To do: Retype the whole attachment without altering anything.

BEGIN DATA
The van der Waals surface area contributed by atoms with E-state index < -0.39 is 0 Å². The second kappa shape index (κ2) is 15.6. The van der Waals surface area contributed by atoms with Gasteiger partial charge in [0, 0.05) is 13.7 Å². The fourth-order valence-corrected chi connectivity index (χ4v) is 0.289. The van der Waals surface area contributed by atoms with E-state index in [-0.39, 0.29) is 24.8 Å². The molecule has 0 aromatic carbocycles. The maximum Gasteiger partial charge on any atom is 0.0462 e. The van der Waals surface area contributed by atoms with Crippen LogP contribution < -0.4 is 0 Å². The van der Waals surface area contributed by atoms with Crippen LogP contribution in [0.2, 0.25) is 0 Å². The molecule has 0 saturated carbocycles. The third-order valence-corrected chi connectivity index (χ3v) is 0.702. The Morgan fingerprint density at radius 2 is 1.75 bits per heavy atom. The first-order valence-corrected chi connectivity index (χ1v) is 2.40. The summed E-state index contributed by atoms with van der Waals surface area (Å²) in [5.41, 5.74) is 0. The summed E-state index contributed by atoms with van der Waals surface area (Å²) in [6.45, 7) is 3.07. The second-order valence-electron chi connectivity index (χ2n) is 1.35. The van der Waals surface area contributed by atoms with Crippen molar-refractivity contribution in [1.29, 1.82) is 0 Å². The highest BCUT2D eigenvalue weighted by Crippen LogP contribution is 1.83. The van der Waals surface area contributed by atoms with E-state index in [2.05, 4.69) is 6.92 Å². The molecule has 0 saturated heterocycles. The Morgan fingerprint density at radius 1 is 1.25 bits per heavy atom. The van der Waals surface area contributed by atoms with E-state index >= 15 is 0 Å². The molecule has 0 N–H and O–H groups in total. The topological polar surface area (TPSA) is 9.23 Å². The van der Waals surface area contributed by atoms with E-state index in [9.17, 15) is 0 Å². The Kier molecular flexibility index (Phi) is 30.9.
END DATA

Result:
The van der Waals surface area contributed by atoms with E-state index < -0.39 is 0 Å². The second kappa shape index (κ2) is 15.6. The van der Waals surface area contributed by atoms with Gasteiger partial charge in [0, 0.05) is 13.7 Å². The fourth-order valence-corrected chi connectivity index (χ4v) is 0.289. The van der Waals surface area contributed by atoms with E-state index in [-0.39, 0.29) is 24.8 Å². The molecule has 0 aromatic carbocycles. The maximum Gasteiger partial charge on any atom is 0.0462 e. The van der Waals surface area contributed by atoms with Crippen LogP contribution < -0.4 is 0 Å². The van der Waals surface area contributed by atoms with Crippen LogP contribution in [0.2, 0.25) is 0 Å². The molecule has 0 saturated carbocycles. The third-order valence-corrected chi connectivity index (χ3v) is 0.702. The Morgan fingerprint density at radius 2 is 1.75 bits per heavy atom. The first-order valence-corrected chi connectivity index (χ1v) is 2.40. The summed E-state index contributed by atoms with van der Waals surface area (Å²) in [5.41, 5.74) is 0. The summed E-state index contributed by atoms with van der Waals surface area (Å²) in [6.45, 7) is 3.07. The second-order valence-electron chi connectivity index (χ2n) is 1.35. The van der Waals surface area contributed by atoms with Crippen molar-refractivity contribution in [1.29, 1.82) is 0 Å². The highest BCUT2D eigenvalue weighted by Crippen LogP contribution is 1.83. The van der Waals surface area contributed by atoms with E-state index in [2.05, 4.69) is 6.92 Å². The molecule has 0 saturated heterocycles. The Morgan fingerprint density at radius 1 is 1.25 bits per heavy atom. The van der Waals surface area contributed by atoms with E-state index >= 15 is 0 Å². The molecule has 0 N–H and O–H groups in total. The topological polar surface area (TPSA) is 9.23 Å². The van der Waals surface area contributed by atoms with E-state index in [9.17, 15) is 0 Å². The Kier molecular flexibility index (Phi) is 30.9.